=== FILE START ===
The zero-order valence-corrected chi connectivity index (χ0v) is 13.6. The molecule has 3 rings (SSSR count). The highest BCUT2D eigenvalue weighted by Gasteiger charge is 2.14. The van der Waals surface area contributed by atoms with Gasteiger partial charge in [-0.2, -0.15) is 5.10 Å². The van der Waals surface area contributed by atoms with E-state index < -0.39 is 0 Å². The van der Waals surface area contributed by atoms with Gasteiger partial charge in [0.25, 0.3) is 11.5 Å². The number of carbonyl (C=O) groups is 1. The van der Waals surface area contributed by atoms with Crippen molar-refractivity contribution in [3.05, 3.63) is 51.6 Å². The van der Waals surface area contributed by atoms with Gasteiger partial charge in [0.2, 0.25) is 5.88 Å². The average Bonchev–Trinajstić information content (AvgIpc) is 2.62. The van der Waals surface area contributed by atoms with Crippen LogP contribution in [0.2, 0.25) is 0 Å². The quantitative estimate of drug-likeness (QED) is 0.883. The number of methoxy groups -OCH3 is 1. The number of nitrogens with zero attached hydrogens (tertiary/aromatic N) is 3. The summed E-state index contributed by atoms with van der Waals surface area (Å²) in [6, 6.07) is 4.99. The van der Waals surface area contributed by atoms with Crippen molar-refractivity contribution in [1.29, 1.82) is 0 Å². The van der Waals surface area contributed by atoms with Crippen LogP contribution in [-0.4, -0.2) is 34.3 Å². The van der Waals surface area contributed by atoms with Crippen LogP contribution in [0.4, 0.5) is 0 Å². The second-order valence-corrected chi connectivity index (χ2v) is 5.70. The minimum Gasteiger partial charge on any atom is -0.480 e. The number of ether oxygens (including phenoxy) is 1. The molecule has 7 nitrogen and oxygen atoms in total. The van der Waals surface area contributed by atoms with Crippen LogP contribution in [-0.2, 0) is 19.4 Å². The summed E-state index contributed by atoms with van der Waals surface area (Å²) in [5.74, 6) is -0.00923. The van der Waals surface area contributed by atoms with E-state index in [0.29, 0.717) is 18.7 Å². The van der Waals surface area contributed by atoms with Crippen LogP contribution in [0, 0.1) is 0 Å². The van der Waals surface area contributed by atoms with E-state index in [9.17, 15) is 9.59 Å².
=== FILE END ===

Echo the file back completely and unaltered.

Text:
The zero-order valence-corrected chi connectivity index (χ0v) is 13.6. The molecule has 3 rings (SSSR count). The highest BCUT2D eigenvalue weighted by Gasteiger charge is 2.14. The van der Waals surface area contributed by atoms with Gasteiger partial charge in [-0.2, -0.15) is 5.10 Å². The van der Waals surface area contributed by atoms with E-state index < -0.39 is 0 Å². The van der Waals surface area contributed by atoms with Gasteiger partial charge in [0.25, 0.3) is 11.5 Å². The number of carbonyl (C=O) groups is 1. The van der Waals surface area contributed by atoms with Crippen molar-refractivity contribution in [3.05, 3.63) is 51.6 Å². The van der Waals surface area contributed by atoms with Gasteiger partial charge in [0.2, 0.25) is 5.88 Å². The average Bonchev–Trinajstić information content (AvgIpc) is 2.62. The van der Waals surface area contributed by atoms with Crippen LogP contribution in [0.2, 0.25) is 0 Å². The quantitative estimate of drug-likeness (QED) is 0.883. The number of methoxy groups -OCH3 is 1. The number of nitrogens with zero attached hydrogens (tertiary/aromatic N) is 3. The summed E-state index contributed by atoms with van der Waals surface area (Å²) in [6, 6.07) is 4.99. The van der Waals surface area contributed by atoms with Crippen molar-refractivity contribution in [1.29, 1.82) is 0 Å². The van der Waals surface area contributed by atoms with Crippen LogP contribution in [-0.4, -0.2) is 34.3 Å². The van der Waals surface area contributed by atoms with Crippen LogP contribution in [0.4, 0.5) is 0 Å². The second-order valence-corrected chi connectivity index (χ2v) is 5.70. The minimum Gasteiger partial charge on any atom is -0.480 e. The number of ether oxygens (including phenoxy) is 1. The molecule has 7 nitrogen and oxygen atoms in total. The van der Waals surface area contributed by atoms with Crippen LogP contribution in [-0.2, 0) is 19.4 Å². The summed E-state index contributed by atoms with van der Waals surface area (Å²) in [5.74, 6) is -0.00923. The van der Waals surface area contributed by atoms with E-state index in [0.29, 0.717) is 18.7 Å². The van der Waals surface area contributed by atoms with Crippen LogP contribution in [0, 0.1) is 0 Å². The van der Waals surface area contributed by atoms with E-state index in [9.17, 15) is 9.59 Å².